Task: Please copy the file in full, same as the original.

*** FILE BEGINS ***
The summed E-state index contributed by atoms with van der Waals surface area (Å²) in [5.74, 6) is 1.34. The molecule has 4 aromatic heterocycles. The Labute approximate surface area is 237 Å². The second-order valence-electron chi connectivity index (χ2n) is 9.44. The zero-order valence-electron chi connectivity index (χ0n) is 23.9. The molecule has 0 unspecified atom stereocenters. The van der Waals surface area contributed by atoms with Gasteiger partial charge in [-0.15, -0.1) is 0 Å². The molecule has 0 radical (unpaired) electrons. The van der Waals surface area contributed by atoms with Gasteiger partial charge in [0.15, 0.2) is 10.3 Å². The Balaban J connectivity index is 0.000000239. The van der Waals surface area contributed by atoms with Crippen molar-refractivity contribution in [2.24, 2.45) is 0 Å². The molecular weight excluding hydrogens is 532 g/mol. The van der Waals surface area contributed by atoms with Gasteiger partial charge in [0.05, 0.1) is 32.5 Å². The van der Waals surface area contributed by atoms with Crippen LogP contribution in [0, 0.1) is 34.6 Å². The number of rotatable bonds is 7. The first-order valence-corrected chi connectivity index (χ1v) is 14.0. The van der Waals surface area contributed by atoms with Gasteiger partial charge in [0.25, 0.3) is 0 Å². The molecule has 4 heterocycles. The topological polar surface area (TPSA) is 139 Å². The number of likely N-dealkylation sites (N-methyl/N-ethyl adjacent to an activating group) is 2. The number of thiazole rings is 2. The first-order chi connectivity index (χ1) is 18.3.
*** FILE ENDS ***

The summed E-state index contributed by atoms with van der Waals surface area (Å²) in [5.74, 6) is 1.34. The molecule has 4 aromatic heterocycles. The Labute approximate surface area is 237 Å². The second-order valence-electron chi connectivity index (χ2n) is 9.44. The zero-order valence-electron chi connectivity index (χ0n) is 23.9. The molecule has 0 unspecified atom stereocenters. The van der Waals surface area contributed by atoms with Gasteiger partial charge in [-0.15, -0.1) is 0 Å². The molecule has 0 radical (unpaired) electrons. The van der Waals surface area contributed by atoms with Gasteiger partial charge in [0.15, 0.2) is 10.3 Å². The Balaban J connectivity index is 0.000000239. The van der Waals surface area contributed by atoms with Crippen molar-refractivity contribution in [2.24, 2.45) is 0 Å². The molecular weight excluding hydrogens is 532 g/mol. The van der Waals surface area contributed by atoms with Gasteiger partial charge in [0.05, 0.1) is 32.5 Å². The van der Waals surface area contributed by atoms with Crippen LogP contribution in [0, 0.1) is 34.6 Å². The number of rotatable bonds is 7. The first-order valence-corrected chi connectivity index (χ1v) is 14.0. The van der Waals surface area contributed by atoms with Gasteiger partial charge in [0.25, 0.3) is 0 Å². The molecule has 4 heterocycles. The topological polar surface area (TPSA) is 139 Å². The number of likely N-dealkylation sites (N-methyl/N-ethyl adjacent to an activating group) is 2. The number of thiazole rings is 2. The first-order chi connectivity index (χ1) is 18.3.